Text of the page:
CA-MRSA : Facts, Fiction, and Strategies
by Mitchell Rubin MD
This past summer, a fourteen-year-old came to my adolescent health center complaining of a blistering rash. “Is this the ‘super-bug?’” his trembling Mom cried out. “No,” I reassured her, “it is merely a case of poison ivy.” Many sighs of relief.
As the director of a large ambulatory network in the metropolitan New York region, I hear, on a daily basis questions like:
- Is this “super-bug” new?
- How can I prevent catching this killer strain?
- Should my school shut down since they found MRSA (Methicillin-resistant Staphylococcus aurues) there?
- Is there any treatment for it?
The so-called Methicillin-resistant Staph germ (MRSA) has been around for many, many years. Like the “flesh-eating” hysteria of last year, there are myths and truths that may help to set the record straight.
- Staphylococcus aureus (“staph”) is a common germ (i.e. bacterium) that is carried on the skin or in the nose of approximately 30 percent of healthy people. Most never develop any symptoms or illness. Staph is a leading cause of skin and soft tissue infection and when an infection does occur, it is usually mild and without consequence.
- Infrequently, staph infections may go deeper to form a boil or abscess. Such so-called “invasive” staph infections are different from skin and soft tissue infections and are more serious.
- Methicillin-resistant Staphylococcus aureus (MRSA) is a type of staph which is resistant to some of the antibiotics that typically have been used to treat skin and soft tissue infections. Although commonly and historically found in hospitalized patients, “community acquired” MRSA (CA-MRSA) is showing up outside of hospitals. Although an intuitive link exists between hospital-acquired and community-acquired MRSA, the jury is still out on this causal relationship. As is MRSA, CA-MRSA is resistant to methicillin and other penicillin type antibiotics such as amoxicillin and the cephalosporins, but there are medications which are effective—including vancomycin, clindamycin, and trimethoprim-sulfamethoxazole.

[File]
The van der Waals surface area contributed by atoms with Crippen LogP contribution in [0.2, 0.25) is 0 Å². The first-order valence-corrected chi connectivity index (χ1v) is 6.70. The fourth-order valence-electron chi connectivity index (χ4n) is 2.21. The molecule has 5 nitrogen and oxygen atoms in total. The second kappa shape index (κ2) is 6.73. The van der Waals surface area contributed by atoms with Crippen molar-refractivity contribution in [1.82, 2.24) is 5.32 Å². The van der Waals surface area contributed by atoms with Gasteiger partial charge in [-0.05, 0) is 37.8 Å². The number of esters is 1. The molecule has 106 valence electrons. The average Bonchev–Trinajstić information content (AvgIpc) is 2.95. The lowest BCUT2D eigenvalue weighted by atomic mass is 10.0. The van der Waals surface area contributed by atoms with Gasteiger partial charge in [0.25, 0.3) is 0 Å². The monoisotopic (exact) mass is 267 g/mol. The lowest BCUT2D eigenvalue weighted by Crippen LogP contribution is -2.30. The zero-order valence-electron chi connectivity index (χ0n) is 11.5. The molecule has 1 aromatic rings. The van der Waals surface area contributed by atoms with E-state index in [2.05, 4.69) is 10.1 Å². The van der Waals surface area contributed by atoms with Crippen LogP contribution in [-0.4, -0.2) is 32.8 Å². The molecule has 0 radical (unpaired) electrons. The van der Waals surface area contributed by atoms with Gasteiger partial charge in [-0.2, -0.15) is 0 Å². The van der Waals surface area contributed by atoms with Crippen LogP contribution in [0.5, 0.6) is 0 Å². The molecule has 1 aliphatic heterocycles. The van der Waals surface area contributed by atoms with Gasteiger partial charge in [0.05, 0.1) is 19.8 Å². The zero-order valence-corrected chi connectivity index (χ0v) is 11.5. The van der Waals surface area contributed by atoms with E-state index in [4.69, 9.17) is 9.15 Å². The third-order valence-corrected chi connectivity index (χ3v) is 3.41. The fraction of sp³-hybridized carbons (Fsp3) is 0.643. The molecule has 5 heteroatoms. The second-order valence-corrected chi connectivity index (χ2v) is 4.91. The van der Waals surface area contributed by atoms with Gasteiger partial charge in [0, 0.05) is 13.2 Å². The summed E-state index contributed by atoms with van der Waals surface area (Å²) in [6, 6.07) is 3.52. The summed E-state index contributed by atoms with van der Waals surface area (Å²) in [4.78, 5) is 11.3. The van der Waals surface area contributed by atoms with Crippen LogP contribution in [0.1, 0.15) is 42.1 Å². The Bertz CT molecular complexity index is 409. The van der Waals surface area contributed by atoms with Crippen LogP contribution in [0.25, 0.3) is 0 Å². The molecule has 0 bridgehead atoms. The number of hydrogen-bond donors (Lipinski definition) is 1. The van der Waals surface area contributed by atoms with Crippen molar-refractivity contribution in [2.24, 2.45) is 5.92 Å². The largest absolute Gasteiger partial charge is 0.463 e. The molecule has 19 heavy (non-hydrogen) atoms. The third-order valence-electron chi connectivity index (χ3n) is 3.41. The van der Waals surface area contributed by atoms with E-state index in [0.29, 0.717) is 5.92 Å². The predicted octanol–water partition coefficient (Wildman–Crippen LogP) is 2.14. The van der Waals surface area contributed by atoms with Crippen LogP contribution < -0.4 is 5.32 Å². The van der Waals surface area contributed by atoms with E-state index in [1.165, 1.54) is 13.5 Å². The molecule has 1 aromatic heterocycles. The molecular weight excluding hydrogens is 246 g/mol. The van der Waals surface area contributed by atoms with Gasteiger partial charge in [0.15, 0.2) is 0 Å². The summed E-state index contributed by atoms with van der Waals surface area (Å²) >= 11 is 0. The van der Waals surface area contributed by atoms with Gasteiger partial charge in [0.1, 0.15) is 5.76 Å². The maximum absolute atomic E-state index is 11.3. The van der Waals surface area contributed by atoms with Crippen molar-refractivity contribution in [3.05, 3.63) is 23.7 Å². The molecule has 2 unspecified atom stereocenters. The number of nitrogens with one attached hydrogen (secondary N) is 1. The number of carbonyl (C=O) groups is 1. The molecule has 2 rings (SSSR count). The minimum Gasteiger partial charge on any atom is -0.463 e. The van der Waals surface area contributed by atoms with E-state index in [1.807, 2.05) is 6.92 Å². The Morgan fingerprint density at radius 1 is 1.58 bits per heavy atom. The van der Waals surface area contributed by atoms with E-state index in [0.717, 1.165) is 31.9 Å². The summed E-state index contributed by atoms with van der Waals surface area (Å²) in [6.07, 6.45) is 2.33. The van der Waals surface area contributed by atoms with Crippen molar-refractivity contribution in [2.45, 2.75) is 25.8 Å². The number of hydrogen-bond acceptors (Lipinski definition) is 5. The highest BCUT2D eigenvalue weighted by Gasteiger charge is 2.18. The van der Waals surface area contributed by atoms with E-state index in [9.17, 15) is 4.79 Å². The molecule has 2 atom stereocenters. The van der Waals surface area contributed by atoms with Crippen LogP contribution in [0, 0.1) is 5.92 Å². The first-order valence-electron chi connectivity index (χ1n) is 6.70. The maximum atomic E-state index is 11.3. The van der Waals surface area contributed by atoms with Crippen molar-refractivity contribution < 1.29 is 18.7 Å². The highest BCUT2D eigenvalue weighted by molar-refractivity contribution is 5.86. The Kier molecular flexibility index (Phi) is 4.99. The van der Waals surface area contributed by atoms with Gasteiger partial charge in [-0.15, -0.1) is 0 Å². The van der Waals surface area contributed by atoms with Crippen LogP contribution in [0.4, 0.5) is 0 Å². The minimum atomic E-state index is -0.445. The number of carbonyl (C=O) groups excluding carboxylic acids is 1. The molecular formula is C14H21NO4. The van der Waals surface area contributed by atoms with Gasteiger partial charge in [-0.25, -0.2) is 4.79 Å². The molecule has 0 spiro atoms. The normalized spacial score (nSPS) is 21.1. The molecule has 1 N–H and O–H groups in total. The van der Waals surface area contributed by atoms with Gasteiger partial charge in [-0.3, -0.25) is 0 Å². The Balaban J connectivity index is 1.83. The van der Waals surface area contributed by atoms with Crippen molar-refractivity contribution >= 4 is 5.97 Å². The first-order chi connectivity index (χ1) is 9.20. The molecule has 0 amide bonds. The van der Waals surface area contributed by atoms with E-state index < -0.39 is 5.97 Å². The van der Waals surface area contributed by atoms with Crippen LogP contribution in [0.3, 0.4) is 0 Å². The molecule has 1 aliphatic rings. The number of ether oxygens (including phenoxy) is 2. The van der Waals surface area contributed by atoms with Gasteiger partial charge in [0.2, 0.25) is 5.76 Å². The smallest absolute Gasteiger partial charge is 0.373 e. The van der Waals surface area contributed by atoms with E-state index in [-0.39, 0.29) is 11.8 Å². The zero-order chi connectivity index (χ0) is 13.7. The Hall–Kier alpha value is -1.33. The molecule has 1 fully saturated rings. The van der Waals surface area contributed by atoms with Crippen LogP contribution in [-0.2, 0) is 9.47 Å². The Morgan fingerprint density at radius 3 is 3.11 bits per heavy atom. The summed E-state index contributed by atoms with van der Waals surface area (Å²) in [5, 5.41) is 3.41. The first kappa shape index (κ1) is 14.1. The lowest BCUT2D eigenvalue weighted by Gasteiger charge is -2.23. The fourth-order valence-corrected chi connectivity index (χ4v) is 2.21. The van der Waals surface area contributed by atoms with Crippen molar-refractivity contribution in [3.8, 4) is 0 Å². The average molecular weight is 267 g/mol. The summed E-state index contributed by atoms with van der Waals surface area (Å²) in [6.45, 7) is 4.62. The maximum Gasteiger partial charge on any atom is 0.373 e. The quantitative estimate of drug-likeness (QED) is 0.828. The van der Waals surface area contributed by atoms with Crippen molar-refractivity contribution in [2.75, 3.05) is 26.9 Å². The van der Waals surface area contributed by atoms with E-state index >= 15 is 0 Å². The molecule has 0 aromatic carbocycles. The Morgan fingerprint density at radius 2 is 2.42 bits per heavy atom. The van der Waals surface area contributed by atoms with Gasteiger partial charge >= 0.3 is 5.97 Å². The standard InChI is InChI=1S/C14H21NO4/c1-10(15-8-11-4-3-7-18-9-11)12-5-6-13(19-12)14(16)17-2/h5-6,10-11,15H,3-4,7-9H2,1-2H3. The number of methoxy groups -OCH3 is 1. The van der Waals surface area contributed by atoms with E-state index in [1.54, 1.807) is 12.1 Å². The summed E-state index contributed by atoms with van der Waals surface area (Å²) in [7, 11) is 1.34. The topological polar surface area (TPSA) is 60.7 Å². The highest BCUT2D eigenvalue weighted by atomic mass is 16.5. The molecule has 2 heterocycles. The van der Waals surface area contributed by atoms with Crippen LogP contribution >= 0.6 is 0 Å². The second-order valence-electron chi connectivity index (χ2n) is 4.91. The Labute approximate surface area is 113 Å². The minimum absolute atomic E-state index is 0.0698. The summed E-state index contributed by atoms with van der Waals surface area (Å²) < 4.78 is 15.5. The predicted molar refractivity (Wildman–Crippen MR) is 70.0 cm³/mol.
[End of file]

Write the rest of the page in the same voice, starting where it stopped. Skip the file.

How does CA-MRSA spread?
Staph infections are spread by direct physical contact with the bacteria, almost always person-to-person, but can be spread through contact with contaminated surfaces, personal items, or equipment. Spread of staph infections may occur through skin-to-skin contact when playing sports, such as football or wrestling, or from surfaces in gyms and locker rooms.
Can CA-MRSA be Treated?
Staph infections are treatable. The treatment may include drainage of the infection site and/or treatment with antibiotics as mentioned earlier. Again, there are antibiotics available for all forms of staph infections, including MRSA and CA-MRSA.
Top Three Methods of Prevention
1. Washing hands
2. Washing hands
3. Washing hands
Although medicine is advancing at amazing speed, time-proven, basic washing of one’s hands with warm water and soap (for fifteen to twenty seconds) has been scientifically proven to be the best method to prevent common viral illnesses such as influenza and gastroenteritis—as well as bacteria including staph, MRSA, and CA-MRSA. Washing hands is obviously extremely important at critical points such as after using a toilet, changing a baby, or handling raw foods. But don’t forget to wash hands more than usual during the winter months.
The Soap: Regular or Antibacterial?
- So-called “antibacterial soaps” (i.e. those containing “triclosan”) are no more effective than plain soap and water for killing disease-causing germs. In fact, there is evidence that “antibacterial” soaps may cause come bacteria to become resistant to widely used antibiotics such as amoxicillin.